People watching BBC programmes on its iPlayer service should pay the licence fee, according to the BBC’s director general.
Tony Hall said at a media conference in Oxford that there was room for modernisation so that “the fee applies to the consumption of BBC TV programmes, whether live on BBC One or on-demand via the iPlayer.”
At present viewers don’t need a television licence of £145.50 a year to catch-up on television programmes in BBC iPlayer, but do need them if watching something through the service as live.
Hall said: “One of the advantages of the licence fee is that it’s flexible and has adapted over the years. It started as a radio licence. Then TV. Then colour TV. And then the relatively simple change to the regulations in 2004 to cover the consumption of live TV on new devices such as computers.”
“When it’s adapted itself so well over the decades, why would you suddenly give it up? When and how best to take the next step is, of course, a matter for the Government.”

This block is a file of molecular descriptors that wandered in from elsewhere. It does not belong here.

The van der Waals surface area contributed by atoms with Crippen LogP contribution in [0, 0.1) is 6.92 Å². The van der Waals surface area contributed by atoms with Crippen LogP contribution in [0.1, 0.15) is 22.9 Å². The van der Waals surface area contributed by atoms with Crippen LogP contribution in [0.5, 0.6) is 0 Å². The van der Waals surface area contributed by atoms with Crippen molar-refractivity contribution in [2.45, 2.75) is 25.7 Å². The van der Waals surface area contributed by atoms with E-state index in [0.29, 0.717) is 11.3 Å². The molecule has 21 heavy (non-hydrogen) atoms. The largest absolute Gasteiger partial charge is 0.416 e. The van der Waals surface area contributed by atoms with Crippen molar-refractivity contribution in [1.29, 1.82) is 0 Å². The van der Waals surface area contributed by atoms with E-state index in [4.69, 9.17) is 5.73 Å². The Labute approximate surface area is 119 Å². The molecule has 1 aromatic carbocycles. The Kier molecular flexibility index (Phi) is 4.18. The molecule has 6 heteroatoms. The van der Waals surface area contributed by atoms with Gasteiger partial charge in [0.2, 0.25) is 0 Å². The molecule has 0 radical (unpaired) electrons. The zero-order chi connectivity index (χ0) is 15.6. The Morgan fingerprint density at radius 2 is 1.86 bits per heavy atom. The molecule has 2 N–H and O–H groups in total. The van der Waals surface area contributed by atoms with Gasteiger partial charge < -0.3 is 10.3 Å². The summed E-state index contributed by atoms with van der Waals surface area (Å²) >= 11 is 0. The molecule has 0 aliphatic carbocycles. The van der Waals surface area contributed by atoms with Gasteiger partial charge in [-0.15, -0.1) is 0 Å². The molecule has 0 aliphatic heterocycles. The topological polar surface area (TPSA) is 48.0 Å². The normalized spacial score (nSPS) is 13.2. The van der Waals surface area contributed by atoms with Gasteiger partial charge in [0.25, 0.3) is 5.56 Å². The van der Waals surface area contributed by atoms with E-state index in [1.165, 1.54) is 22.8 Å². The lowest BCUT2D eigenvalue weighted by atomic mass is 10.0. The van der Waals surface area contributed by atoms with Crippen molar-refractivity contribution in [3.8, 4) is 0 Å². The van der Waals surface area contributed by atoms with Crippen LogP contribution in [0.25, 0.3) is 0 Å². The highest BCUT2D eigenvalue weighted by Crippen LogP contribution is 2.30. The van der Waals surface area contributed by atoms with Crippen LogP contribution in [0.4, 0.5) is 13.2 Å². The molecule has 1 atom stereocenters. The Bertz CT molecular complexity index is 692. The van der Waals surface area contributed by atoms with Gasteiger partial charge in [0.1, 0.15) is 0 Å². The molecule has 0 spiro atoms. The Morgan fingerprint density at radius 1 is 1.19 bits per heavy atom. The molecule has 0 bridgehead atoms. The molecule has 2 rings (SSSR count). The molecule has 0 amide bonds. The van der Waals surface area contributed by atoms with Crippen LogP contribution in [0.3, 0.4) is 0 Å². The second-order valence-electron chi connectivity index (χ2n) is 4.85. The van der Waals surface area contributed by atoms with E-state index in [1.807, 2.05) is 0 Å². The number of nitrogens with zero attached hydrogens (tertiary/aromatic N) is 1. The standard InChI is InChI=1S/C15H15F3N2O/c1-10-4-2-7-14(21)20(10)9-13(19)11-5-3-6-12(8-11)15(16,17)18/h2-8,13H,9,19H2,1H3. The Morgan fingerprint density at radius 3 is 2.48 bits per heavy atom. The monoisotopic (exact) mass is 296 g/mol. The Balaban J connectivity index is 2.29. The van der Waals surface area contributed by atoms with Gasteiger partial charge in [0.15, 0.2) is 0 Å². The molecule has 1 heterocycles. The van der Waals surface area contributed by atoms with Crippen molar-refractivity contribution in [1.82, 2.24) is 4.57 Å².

Such a move would extend the licence fee to 500,000 households in the UK that watch catch-up services but do not watch programmes live.
Speaking at the Oxford Media Convention, Hall also said that “top-slicing” of the licence fee (i.e. giving a share of it to other broadcasters) would put the BBC’s “content and services” at risk. This was seen as a rebuke to former chairman Michael Grade, who wants BBC fees shared with Channel 4.
“In the anxiety to privatise the BBC, this proposal suggests nationalising the rest of the sector,” he said.
Image: Flickr/Tim Loudon